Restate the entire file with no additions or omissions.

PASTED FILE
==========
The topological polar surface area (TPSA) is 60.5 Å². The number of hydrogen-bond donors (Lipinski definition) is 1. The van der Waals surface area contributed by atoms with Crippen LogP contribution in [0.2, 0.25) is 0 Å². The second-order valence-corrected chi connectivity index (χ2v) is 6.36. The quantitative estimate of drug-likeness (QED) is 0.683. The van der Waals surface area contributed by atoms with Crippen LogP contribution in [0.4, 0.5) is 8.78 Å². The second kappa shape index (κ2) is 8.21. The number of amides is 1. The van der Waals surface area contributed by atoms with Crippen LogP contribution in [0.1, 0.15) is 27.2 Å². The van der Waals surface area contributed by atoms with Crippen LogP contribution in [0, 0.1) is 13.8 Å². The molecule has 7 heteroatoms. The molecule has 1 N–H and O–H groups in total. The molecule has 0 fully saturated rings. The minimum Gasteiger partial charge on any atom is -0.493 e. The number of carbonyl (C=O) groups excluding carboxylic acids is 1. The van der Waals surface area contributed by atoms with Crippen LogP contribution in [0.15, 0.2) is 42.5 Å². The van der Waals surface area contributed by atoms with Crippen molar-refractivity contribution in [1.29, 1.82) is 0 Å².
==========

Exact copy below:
The topological polar surface area (TPSA) is 60.5 Å². The number of hydrogen-bond donors (Lipinski definition) is 1. The van der Waals surface area contributed by atoms with Crippen LogP contribution in [0.2, 0.25) is 0 Å². The second-order valence-corrected chi connectivity index (χ2v) is 6.36. The quantitative estimate of drug-likeness (QED) is 0.683. The van der Waals surface area contributed by atoms with Crippen LogP contribution in [0.4, 0.5) is 8.78 Å². The second kappa shape index (κ2) is 8.21. The number of amides is 1. The van der Waals surface area contributed by atoms with Crippen LogP contribution in [0.1, 0.15) is 27.2 Å². The van der Waals surface area contributed by atoms with Crippen LogP contribution in [0, 0.1) is 13.8 Å². The molecule has 7 heteroatoms. The molecule has 1 N–H and O–H groups in total. The molecule has 0 fully saturated rings. The minimum Gasteiger partial charge on any atom is -0.493 e. The number of carbonyl (C=O) groups excluding carboxylic acids is 1. The van der Waals surface area contributed by atoms with Crippen LogP contribution in [0.15, 0.2) is 42.5 Å². The van der Waals surface area contributed by atoms with Crippen molar-refractivity contribution in [1.29, 1.82) is 0 Å².